“We found that sleep quality appears to be affected by what we eat, with fiber and saturated fat particularly important factors”. “Our message is that a diet high in fiber and low in saturated fat and sugar is associated with better sleep patterns. For a good night’s sleep we recommend increasing fruits, vegetables, and whole grains and eating less processed foods. “
Results of a study showed that sleep duration did not differ after the days of controlled feeding vs the day of self-selected food intake. However, the quality of sleep was different, with less of the deep slow-wave sleep (P = .043) and longer times taken to get to sleep (P = .008) after the day of free eating.
Percentage of energy from saturated fat predicted less slow-wave sleep (P = .0422), and higher percentages of energy from sugar and other carbohydrates were associated with more arousals (P = .0320 and.0481, respectively).
“Results from that part of the study showed that people tend to overeat when sleep restricted and they particularly increase their intake of fat,” she explained. “We were also interested to see if the reverse is true — that if what you eat affects how well you sleep, and the current results suggest that this does indeed seem to be the case.”
“If sleep is restricted you are setting yourself up for a poor diet with increased fat and sugar and that in turn will further adversely affect sleep. So it becomes a perpetual cycle.” “High carbohydrate intake delays circadian rhythms and reduces melatonin secretion, which would delay sleep onset. Hormones also come into play, as there is a heightened awareness of the reward value of food when sleep restricted. And when we are tired our decision making is not so disciplined, so we are more likely to give in to temptation to eat unhealthy food,” she said. It suggested diet-based recommendations may be warranted for those who have sleep disorders, including insomnia, short sleep duration, and poor overall sleep quality. “Increasing understanding of the impact of dietary intake on nocturnal sleep will have many important and practical ramifications for public health,” they conclude.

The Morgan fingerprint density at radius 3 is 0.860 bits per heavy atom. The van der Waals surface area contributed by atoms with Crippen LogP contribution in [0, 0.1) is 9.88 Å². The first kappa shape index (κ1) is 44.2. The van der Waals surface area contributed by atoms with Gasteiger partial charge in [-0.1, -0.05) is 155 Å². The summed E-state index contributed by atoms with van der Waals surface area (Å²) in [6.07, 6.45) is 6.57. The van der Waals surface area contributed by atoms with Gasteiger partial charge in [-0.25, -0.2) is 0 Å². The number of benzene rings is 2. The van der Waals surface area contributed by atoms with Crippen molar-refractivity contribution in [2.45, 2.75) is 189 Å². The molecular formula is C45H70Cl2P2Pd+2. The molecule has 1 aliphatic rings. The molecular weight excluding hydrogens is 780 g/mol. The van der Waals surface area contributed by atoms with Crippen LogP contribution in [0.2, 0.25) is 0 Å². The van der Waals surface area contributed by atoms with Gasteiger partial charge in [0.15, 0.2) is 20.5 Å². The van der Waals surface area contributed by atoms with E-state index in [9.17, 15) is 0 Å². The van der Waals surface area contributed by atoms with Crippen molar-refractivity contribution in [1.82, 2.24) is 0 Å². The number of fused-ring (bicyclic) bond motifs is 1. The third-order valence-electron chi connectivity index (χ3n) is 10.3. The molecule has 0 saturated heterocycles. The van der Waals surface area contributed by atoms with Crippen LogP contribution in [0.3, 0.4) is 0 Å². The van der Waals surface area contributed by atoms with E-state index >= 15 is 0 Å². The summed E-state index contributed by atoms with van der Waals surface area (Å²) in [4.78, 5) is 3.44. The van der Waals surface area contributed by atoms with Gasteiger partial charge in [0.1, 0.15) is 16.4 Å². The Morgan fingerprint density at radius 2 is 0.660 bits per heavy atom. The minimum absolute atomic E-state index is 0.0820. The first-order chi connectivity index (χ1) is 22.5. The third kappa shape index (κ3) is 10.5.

J Clin Sleep Med. 2016;12:19-24.